April Birthstone: DIAMONDS!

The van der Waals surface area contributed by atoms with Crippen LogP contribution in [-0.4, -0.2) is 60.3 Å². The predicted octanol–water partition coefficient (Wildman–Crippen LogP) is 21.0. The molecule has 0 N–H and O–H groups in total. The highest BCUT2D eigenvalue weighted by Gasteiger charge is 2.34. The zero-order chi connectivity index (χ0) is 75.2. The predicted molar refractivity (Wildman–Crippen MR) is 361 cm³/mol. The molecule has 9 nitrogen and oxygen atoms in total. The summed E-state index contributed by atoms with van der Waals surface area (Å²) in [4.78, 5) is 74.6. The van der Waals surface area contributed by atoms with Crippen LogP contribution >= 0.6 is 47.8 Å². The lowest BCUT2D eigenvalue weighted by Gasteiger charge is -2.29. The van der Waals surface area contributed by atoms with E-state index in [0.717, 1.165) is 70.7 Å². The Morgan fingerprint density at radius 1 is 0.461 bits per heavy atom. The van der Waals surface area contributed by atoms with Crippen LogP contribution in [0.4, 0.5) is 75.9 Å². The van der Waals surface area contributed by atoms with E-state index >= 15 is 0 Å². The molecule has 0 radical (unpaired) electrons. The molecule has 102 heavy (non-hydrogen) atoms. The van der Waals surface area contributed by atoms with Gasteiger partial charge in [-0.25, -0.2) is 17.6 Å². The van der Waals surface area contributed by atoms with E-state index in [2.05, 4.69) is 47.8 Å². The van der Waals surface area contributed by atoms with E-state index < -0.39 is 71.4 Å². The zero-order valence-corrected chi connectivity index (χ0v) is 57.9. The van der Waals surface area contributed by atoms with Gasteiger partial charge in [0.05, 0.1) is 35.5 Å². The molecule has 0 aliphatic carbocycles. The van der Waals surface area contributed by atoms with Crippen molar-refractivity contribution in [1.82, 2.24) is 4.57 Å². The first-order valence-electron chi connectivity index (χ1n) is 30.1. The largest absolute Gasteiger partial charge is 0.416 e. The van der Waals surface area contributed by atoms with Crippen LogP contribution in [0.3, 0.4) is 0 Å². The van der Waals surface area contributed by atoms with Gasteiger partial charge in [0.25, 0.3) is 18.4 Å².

April birthstone blog 300 2   By all accounts, the world first fell in love with diamonds that hailed from India. Gathered there from the country’s rivers and streams, some historians estimate that the Indian diamond trade dates from the fourth century BC. Diamonds traveled the trade routes to Western Europe and by the 15th century became the crowning gems of European royalty.   We measure a stone’s value today using a system created by the Gemological Institute of America (GIA). The 4Cs are considered the global language of diamond quality: –     Color: diamonds are categorized on an alphabetic scale from D (near colorless) to Z (yellow); –     Cut: which involves proportions, symmetry and polish to measure how a diamond’s facets interact with light; –     Clarity: assigns a grade to each gemstone based on the number, size, relief and position of inclusions and blemishes within the stone; and –     Carat weight: measures the mass of a diamond.   For further information on the valuing of diamonds, read more here.   The diamond is the only gem made of a single element. Typically composed of 99.5 percent carbon, diamonds also contain trace elements that can influence the color or crystal shape of the stone. Formed under high temperature and pressure conditions that exist about 100 miles beneath the earth’s surface, diamonds are the hardest material on earth. Yet while they are 58 times harder than anything else in nature, jewelers set the sparklers in some of the most delicate settings ever created. So treat your rings, earrings, pendants and bracelets with care! While diamonds make great “everyday” jewelry, it is wise to spare them the trip to the pool (chemicals), the spring cleaning routine (more chemicals and lots of bangs and bumps) and the workout at the gym (a rough ride around tough machinery). Yoga class might be fine. A dinner out is lovely. Even a spring time drive in a convertible is OK, but leave them at home for that horseback ride or gardening.   Did you know? There is a diamond star some 50 million light-years from Earth in the Centaurus constellation. Once as bright as our own sun, what remains is the compressed heart of the star, a lump of crystallized carbon that is 4,000 km across. This diamond star weighs in at 10 billion-trillion-trillion carats, eclipsing the largest diamond on Earth – the 546-carat Golden Jubilee that was cut from a stone mined in South Africa. Scientists named the star “Lucy” after the Beatles’ hit song, “Lucy in the Sky with Diamonds.”

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